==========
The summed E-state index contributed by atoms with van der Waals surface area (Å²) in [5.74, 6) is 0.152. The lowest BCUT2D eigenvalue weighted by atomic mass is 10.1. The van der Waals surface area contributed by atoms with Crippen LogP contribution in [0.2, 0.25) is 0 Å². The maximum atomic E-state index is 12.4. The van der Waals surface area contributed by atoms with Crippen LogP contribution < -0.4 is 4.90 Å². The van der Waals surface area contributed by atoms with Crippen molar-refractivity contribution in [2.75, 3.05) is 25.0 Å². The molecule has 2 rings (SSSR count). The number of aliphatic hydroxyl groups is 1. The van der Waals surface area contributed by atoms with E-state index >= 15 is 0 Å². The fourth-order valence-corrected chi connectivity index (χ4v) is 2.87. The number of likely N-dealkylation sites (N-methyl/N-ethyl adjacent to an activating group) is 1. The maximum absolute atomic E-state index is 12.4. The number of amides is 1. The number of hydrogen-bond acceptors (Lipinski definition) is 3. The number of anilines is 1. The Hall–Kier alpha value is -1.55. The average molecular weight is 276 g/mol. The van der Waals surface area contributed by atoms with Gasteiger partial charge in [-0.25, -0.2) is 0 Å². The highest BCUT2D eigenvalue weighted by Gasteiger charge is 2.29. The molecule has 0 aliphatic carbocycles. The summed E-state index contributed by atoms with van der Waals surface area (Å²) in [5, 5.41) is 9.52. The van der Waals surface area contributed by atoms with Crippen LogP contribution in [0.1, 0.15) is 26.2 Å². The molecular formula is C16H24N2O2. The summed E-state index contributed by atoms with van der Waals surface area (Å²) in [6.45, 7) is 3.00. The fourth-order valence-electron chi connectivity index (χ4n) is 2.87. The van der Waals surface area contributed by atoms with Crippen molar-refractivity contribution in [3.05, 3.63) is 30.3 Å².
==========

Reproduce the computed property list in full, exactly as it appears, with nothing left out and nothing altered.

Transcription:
The summed E-state index contributed by atoms with van der Waals surface area (Å²) in [5.74, 6) is 0.152. The lowest BCUT2D eigenvalue weighted by atomic mass is 10.1. The van der Waals surface area contributed by atoms with Crippen LogP contribution in [0.2, 0.25) is 0 Å². The maximum atomic E-state index is 12.4. The van der Waals surface area contributed by atoms with Crippen LogP contribution < -0.4 is 4.90 Å². The van der Waals surface area contributed by atoms with Crippen molar-refractivity contribution in [2.75, 3.05) is 25.0 Å². The molecule has 2 rings (SSSR count). The number of aliphatic hydroxyl groups is 1. The van der Waals surface area contributed by atoms with E-state index >= 15 is 0 Å². The fourth-order valence-corrected chi connectivity index (χ4v) is 2.87. The number of likely N-dealkylation sites (N-methyl/N-ethyl adjacent to an activating group) is 1. The maximum absolute atomic E-state index is 12.4. The number of amides is 1. The number of hydrogen-bond acceptors (Lipinski definition) is 3. The number of anilines is 1. The Hall–Kier alpha value is -1.55. The average molecular weight is 276 g/mol. The van der Waals surface area contributed by atoms with Gasteiger partial charge in [-0.25, -0.2) is 0 Å². The highest BCUT2D eigenvalue weighted by Gasteiger charge is 2.29. The molecule has 0 aliphatic carbocycles. The summed E-state index contributed by atoms with van der Waals surface area (Å²) in [5, 5.41) is 9.52. The van der Waals surface area contributed by atoms with Crippen LogP contribution in [0.1, 0.15) is 26.2 Å². The molecular formula is C16H24N2O2. The summed E-state index contributed by atoms with van der Waals surface area (Å²) in [6.45, 7) is 3.00. The fourth-order valence-electron chi connectivity index (χ4n) is 2.87. The van der Waals surface area contributed by atoms with Crippen molar-refractivity contribution in [3.05, 3.63) is 30.3 Å².